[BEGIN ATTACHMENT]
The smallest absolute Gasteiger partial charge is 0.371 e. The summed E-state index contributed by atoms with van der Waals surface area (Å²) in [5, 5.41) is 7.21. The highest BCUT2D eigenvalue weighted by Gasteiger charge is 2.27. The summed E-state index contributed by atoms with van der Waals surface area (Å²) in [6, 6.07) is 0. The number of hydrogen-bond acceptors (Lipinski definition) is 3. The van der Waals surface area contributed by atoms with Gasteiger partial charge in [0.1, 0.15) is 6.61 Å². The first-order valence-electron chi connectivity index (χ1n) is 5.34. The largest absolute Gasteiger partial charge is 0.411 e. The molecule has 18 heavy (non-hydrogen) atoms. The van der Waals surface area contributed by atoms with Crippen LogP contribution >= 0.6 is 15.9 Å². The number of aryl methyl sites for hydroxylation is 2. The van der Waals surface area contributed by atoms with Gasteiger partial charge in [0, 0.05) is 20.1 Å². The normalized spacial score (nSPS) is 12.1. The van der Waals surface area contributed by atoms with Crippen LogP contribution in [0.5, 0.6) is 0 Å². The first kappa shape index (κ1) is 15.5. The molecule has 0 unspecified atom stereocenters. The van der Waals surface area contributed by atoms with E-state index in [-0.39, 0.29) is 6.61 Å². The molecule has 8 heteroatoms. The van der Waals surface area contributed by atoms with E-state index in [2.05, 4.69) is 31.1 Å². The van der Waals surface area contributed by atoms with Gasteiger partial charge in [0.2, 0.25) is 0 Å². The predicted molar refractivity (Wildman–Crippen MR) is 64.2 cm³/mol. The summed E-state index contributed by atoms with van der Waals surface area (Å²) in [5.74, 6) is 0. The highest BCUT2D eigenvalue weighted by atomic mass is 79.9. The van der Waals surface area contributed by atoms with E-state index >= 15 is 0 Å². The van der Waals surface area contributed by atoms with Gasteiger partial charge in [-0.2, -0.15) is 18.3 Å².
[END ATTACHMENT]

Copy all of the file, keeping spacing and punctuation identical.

The smallest absolute Gasteiger partial charge is 0.371 e. The summed E-state index contributed by atoms with van der Waals surface area (Å²) in [5, 5.41) is 7.21. The highest BCUT2D eigenvalue weighted by Gasteiger charge is 2.27. The summed E-state index contributed by atoms with van der Waals surface area (Å²) in [6, 6.07) is 0. The number of hydrogen-bond acceptors (Lipinski definition) is 3. The van der Waals surface area contributed by atoms with Gasteiger partial charge in [0.1, 0.15) is 6.61 Å². The first-order valence-electron chi connectivity index (χ1n) is 5.34. The largest absolute Gasteiger partial charge is 0.411 e. The molecule has 18 heavy (non-hydrogen) atoms. The van der Waals surface area contributed by atoms with Crippen LogP contribution >= 0.6 is 15.9 Å². The number of aryl methyl sites for hydroxylation is 2. The van der Waals surface area contributed by atoms with Gasteiger partial charge in [0, 0.05) is 20.1 Å². The normalized spacial score (nSPS) is 12.1. The van der Waals surface area contributed by atoms with Crippen LogP contribution in [0.5, 0.6) is 0 Å². The first kappa shape index (κ1) is 15.5. The molecule has 0 unspecified atom stereocenters. The van der Waals surface area contributed by atoms with E-state index in [-0.39, 0.29) is 6.61 Å². The molecule has 8 heteroatoms. The van der Waals surface area contributed by atoms with E-state index in [2.05, 4.69) is 31.1 Å². The van der Waals surface area contributed by atoms with Gasteiger partial charge in [0.2, 0.25) is 0 Å². The predicted molar refractivity (Wildman–Crippen MR) is 64.2 cm³/mol. The summed E-state index contributed by atoms with van der Waals surface area (Å²) in [5.74, 6) is 0. The highest BCUT2D eigenvalue weighted by atomic mass is 79.9. The van der Waals surface area contributed by atoms with E-state index >= 15 is 0 Å². The van der Waals surface area contributed by atoms with Gasteiger partial charge in [-0.2, -0.15) is 18.3 Å².